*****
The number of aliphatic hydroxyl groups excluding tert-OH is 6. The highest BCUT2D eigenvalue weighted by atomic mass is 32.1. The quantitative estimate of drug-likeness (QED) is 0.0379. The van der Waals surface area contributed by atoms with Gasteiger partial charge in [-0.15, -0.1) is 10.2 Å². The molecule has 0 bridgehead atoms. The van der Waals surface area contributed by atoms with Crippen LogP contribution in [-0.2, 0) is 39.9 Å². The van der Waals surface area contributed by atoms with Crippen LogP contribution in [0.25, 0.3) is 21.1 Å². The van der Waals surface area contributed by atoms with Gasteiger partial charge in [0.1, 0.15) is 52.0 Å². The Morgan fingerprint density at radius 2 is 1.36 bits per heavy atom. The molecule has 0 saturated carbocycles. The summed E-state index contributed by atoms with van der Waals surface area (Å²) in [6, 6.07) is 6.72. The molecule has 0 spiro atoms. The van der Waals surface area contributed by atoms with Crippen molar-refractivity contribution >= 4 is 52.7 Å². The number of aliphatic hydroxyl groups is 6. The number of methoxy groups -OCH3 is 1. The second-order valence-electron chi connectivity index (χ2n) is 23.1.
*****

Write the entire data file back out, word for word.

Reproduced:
The number of aliphatic hydroxyl groups excluding tert-OH is 6. The highest BCUT2D eigenvalue weighted by atomic mass is 32.1. The quantitative estimate of drug-likeness (QED) is 0.0379. The van der Waals surface area contributed by atoms with Gasteiger partial charge in [-0.15, -0.1) is 10.2 Å². The molecule has 0 bridgehead atoms. The van der Waals surface area contributed by atoms with Crippen LogP contribution in [-0.2, 0) is 39.9 Å². The van der Waals surface area contributed by atoms with Crippen LogP contribution in [0.25, 0.3) is 21.1 Å². The van der Waals surface area contributed by atoms with Gasteiger partial charge in [0.1, 0.15) is 52.0 Å². The Morgan fingerprint density at radius 2 is 1.36 bits per heavy atom. The molecule has 0 saturated carbocycles. The summed E-state index contributed by atoms with van der Waals surface area (Å²) in [6, 6.07) is 6.72. The molecule has 0 spiro atoms. The van der Waals surface area contributed by atoms with Crippen molar-refractivity contribution >= 4 is 52.7 Å². The number of aliphatic hydroxyl groups is 6. The number of methoxy groups -OCH3 is 1. The second-order valence-electron chi connectivity index (χ2n) is 23.1.